“An interesting way of putting it,” Lacnuit said. “I may steal that. But yes, the Moon does has ‘seasons’ lasting years. The full cycle takes nearly two decades. It goes both higher and lower in the sky than the Sun does. Just by five degrees, which doesn’t sound like much but it’s nearly ten times the Moon’s average visual width. The important thing is that this makes the lunar cycle more complex than the Sun’s. Because the Moon revolves so much faster than the orbit itself changes, both highest and lowest points can occur within the same month.”

“Interesting,” Gus said as the lift opened. “But back to my earlier question, do any lunar cycles match with the appearances of the Vision?”

They wandered onto the ground floor of the tower. Don Yago’s famous dinosaur femur and other bones which Doc re-discovered stood prominently in a central spot. But the floor was mainly given to Heronimo’s devices, including a small model of the Monumentum showing how it was carved. As Lacnuit talked, they strolled past the Ampliospectus, a long wooden beam with lenses mounted in various holes along its length, an unheralded ancestor of telescopes and microscopes.

Models of the hermit philosopher’s clocks stood with several priceless astrolabes and other optical equipment. A flying machine hung like an ungainly bat from the roof, above a corner cabinet full of alchemical stills and glassware. On one side, several grisly manikins jerkily demonstrated the mechanical movements of the Dance of Death.

“Ah, still wondering if Raimondo’s right, eh? The Vision has generally been reported around full Moons a month or so before or after midsummer, so there seems to be a temporal correlation. Weather would complicate the situation but some apparitions don’t fit any pattern.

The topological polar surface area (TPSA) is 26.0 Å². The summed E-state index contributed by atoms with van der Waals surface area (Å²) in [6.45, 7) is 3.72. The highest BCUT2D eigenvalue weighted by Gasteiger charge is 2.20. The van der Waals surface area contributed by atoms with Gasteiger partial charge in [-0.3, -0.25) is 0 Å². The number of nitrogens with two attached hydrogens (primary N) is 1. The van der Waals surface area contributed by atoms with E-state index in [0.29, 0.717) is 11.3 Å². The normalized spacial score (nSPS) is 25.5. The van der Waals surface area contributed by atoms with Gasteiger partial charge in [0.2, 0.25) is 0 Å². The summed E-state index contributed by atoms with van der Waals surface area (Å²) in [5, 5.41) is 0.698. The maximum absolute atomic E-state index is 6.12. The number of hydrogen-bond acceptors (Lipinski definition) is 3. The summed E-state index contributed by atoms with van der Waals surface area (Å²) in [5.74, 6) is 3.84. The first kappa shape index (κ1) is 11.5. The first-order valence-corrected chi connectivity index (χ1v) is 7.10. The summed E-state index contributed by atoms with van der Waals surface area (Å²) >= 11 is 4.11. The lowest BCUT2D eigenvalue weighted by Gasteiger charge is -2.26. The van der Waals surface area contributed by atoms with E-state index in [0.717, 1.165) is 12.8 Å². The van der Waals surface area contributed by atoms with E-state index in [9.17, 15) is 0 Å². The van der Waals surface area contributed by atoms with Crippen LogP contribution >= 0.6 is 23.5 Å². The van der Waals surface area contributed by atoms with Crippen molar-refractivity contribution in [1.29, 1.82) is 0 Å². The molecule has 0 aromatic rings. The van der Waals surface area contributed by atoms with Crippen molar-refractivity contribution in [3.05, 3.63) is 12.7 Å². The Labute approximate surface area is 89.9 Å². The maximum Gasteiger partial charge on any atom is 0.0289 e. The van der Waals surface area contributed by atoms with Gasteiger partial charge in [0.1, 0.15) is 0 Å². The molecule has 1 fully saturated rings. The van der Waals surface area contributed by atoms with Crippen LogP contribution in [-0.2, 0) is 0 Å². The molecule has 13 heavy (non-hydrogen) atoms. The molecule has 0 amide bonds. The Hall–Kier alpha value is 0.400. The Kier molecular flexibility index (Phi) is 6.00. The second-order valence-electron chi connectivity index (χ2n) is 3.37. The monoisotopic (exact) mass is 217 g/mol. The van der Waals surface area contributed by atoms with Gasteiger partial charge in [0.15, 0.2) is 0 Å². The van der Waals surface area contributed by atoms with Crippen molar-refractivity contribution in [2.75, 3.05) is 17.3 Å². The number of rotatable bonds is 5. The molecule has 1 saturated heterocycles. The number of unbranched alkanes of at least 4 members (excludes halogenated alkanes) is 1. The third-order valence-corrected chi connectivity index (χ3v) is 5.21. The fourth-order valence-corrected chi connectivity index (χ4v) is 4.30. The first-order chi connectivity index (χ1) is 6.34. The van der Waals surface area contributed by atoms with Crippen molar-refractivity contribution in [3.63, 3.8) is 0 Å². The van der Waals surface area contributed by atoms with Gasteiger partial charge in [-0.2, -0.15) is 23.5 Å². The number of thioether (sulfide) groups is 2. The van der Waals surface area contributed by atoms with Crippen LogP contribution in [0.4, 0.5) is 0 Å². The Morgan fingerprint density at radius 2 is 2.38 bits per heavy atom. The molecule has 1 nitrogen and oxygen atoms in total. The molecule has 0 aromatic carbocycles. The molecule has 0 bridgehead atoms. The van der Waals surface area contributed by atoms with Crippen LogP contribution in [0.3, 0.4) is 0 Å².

“Sightings of the ghosts of the Templars have been reported, which might indicate it’s a paranormal phenomenon. Unfortunately, extensive records compiled by the Church were destroyed during the War – in the same air raid which nearly killed your father, I believe.”

“Why’s there a Holy Tub symbol on the Great Clock?”

“So you noticed too,” Lacnuit said. “It also puzzles me. The window it appeared in indicates when an eclipse is possible, and I’ve never seen that sign there before. But it’s intriguing. I may have to attend the vigils again this season. You should too – but come early; the South Transept will likely be packed solid all week long.”

“I’ve always wanted to,” Allie said. “Even if nothing happens.”

“Good not to be too hopeful, just enjoy the full Moon this midsummer.” He paused momentarily, looking sideways at them. “You see, I’ve been working on another theory which might interest you,” he confessed. “Like your father, I think it could be a psychic phenomenon.”

“Really?” Gus said, surprised.

“Don’t look so astonished, young man. My friends and I are open to these things here. Heronimo wasn’t called ‘le mage’ for nothing. Why, the Cosmoscope wasn’t designed to be the first planetarium, but for performing astral magic.” He paused. “Speaking of the paranormal, I must ask if you would consider participating in an experiment.”

“I might be, it depends. What do you propose?” Gus asked with extra caution than usual.

“Actually, I was talking to your sister.”

“What?” Allie peered wide-eyed behind her glasses.

“You might have noticed something missing from Roland’s ecclesiastical dustbin there,” Lacnuit said, “the Ark fragments.”

Gus nodded. Allie looked puzzled.

“As you know, they were withdrawn for testing.” Lacnuit said. “Fatamorgana indeed paid for a big array of analyses, chemical composition, isotope analysis, dating; the works. I haven’t seen the detailed results yet, though I heard what he claimed last night.”